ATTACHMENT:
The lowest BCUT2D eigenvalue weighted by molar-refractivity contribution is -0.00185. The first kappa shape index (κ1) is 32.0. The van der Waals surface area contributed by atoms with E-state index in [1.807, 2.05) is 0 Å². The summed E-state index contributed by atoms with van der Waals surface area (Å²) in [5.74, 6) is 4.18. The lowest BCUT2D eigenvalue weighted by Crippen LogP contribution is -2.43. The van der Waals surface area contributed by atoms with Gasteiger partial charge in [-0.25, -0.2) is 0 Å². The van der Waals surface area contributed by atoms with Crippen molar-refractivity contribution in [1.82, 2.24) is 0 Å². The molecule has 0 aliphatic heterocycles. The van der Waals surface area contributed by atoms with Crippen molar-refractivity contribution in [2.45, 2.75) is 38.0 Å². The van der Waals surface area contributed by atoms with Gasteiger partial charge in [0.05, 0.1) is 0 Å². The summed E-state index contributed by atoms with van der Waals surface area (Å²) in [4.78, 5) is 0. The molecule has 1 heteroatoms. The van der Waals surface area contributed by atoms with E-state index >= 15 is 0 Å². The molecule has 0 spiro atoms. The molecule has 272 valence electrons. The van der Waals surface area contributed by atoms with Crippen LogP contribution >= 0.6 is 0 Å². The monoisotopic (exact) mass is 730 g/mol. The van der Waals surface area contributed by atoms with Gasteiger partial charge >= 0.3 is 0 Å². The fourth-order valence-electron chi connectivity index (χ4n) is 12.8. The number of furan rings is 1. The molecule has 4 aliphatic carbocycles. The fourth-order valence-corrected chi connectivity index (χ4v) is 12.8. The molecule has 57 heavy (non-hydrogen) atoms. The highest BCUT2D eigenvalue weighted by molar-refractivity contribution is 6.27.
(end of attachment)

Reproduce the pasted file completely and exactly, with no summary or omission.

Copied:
The lowest BCUT2D eigenvalue weighted by molar-refractivity contribution is -0.00185. The first kappa shape index (κ1) is 32.0. The van der Waals surface area contributed by atoms with E-state index in [1.807, 2.05) is 0 Å². The summed E-state index contributed by atoms with van der Waals surface area (Å²) in [5.74, 6) is 4.18. The lowest BCUT2D eigenvalue weighted by Crippen LogP contribution is -2.43. The van der Waals surface area contributed by atoms with Gasteiger partial charge in [-0.25, -0.2) is 0 Å². The van der Waals surface area contributed by atoms with Crippen molar-refractivity contribution in [1.82, 2.24) is 0 Å². The molecule has 0 aliphatic heterocycles. The van der Waals surface area contributed by atoms with Crippen molar-refractivity contribution in [2.45, 2.75) is 38.0 Å². The van der Waals surface area contributed by atoms with Gasteiger partial charge in [0.05, 0.1) is 0 Å². The summed E-state index contributed by atoms with van der Waals surface area (Å²) in [4.78, 5) is 0. The molecule has 1 heteroatoms. The van der Waals surface area contributed by atoms with E-state index >= 15 is 0 Å². The molecule has 0 spiro atoms. The molecule has 272 valence electrons. The van der Waals surface area contributed by atoms with Crippen LogP contribution >= 0.6 is 0 Å². The monoisotopic (exact) mass is 730 g/mol. The van der Waals surface area contributed by atoms with Gasteiger partial charge >= 0.3 is 0 Å². The fourth-order valence-electron chi connectivity index (χ4n) is 12.8. The number of furan rings is 1. The molecule has 4 aliphatic carbocycles. The fourth-order valence-corrected chi connectivity index (χ4v) is 12.8. The molecule has 57 heavy (non-hydrogen) atoms. The highest BCUT2D eigenvalue weighted by molar-refractivity contribution is 6.27.